Nicholas M Nighswander Discusses Kentucky Stand Your Ground Statute

Can You Stand Your Ground in Kentucky?

The George Zimmerman trial and not guilty verdict in Florida has generated all kinds of reaction both pro and con. Many question whether George Zimmerman should have retreated instead of following Trevon Martin, or just the opposite, whether there was no duty to retreat on the part of Trevon Martin when engaged by Mr. Zimmerman. What many of you may not know is that Kentucky has had a self-defense law similar to Florida’s since 2006 under the Justification Chapter of the Penal Code, KRS 503.055(3).

The statute states as follows:

A person who is not engaged in an unlawful activity and who is attacked in any other place where he or she has a right to be has no duty to retreat and has the right to stand his or her ground and meet force with force, including deadly force, if he or she reasonably believes it is necessary to do so to prevent death or great bodily harm to himself or herself or another or to prevent the commission of a felony involving the use of force.

The Kentucky Supreme Court in Jones v. Commonwealth, 366 S.W.3d 376 (2011), reviewed a jury instruction granted the prosecution which stated that the victim had no duty to retreat and could use defensive force if he was on his own property and believed it necessary to defend himself. Appellant – Defendant Jones received a self-defense instruction but was found guilty but mentally ill because the jury was allowed to consider the “no duty to retreat” instruction on behalf of the victim. He received a twenty-five year prison sentence.

The facts of the case are these. Mr. Jones was a 65 year old retired navy veteran living in a trailer. At some time in 2006, Mr. Jones began thinking he was being poisoned by toxic chemicals. Over time, he took steps to protect himself by putting up barbed wire, among other things, and patrolling his property from the roof top of his trailer in a bullet proof vest with a weapon.

At some point, Mr. Jones began suspecting his neighbor Perry Warren was the one poisoning him. On March 3, 2008, Mr. Jones saw Mr. Warren driving home. Mr. Jones got in his truck armed with a hand gun and followed Mr. Warren to his home to ask him some questions about the chemicals. Mr. Jones got out of his truck on Mr. Warren’s property. Mr. Warren, armed with a .22 rifle, told Mr. Jones to leave. Mr. Jones said he just wanted to get things cleared up and said that then Mr. Warren started to back him up. Mr. Jones said he was leaving but wanted to talk. Mr. Jones said that the next thing he heard was a crack, saw Mr. Warren’s rifle, and decided to fire back. Mr. Jones shot back and Mr. Warren died at the scene from receiving five gun shots wounds. Mr. Warren had indeed fired his rifle several times.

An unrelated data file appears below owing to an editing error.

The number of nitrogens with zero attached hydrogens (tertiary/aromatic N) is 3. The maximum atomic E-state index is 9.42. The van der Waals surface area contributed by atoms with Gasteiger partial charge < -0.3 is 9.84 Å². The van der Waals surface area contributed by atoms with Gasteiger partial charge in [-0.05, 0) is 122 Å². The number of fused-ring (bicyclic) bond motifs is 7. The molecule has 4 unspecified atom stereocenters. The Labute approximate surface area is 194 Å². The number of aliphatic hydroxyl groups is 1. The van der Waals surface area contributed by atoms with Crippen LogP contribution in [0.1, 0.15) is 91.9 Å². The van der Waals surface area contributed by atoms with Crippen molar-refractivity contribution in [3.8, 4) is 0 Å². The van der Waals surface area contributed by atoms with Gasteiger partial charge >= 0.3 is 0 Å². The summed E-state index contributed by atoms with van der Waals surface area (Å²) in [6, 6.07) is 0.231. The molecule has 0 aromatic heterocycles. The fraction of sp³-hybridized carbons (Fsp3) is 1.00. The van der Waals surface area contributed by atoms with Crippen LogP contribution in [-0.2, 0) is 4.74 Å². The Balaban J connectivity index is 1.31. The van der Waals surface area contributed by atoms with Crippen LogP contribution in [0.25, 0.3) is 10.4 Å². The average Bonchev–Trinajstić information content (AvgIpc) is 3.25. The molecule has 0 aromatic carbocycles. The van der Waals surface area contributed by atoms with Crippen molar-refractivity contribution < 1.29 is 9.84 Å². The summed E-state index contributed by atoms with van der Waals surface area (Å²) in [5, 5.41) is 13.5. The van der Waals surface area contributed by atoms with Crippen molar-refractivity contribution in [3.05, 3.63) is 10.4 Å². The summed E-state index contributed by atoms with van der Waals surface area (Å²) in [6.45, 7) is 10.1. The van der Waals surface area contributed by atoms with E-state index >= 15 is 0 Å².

Mr. Jones was indicted for murder. At his trial in 2009, the jury was instructed on murder, first degree manslaughter, reckless homicide, insanity, and guilty but mentally ill. The prosecution at the beginning of the trial tried to prevent Mr. Jones from using the defense of self-defense found in KRS 503.055(3), because Mr. Warren was on his own property when the shooting occurred. The trial court allowed Mr. Jones to claim self-defense and the prosecution to counter that Mr. Warren had no duty to retreat on his own property and could defend himself too. As a result, the no duty to retreat instruction was given as a applied to the victim and a guilty verdict rendered. Mr. Jones appealed as a matter of right.

The issue on appeal was whether the victim, through the prosecution, could assert there was no duty to retreat or was the self-defense instruction reserved only to the criminal defendant charged with a crime, in this case Mr. Jones. The Kentucky Supreme Court ruled that it was meant to apply to the conduct of the person who is subject to criminal prosecution as a result of the use of force, and not the victim of such force. As a result, Mr. Jones conviction was reversed for the erroneous instruction and given a new trial.

It does seem from this case decision that if the George Zimmerman case had occurred in Kentucky the result probably would have been the same, not guilty.

The link for this Kentucky Supreme Court Case follows.

This case is final and can be cited as legal authority.

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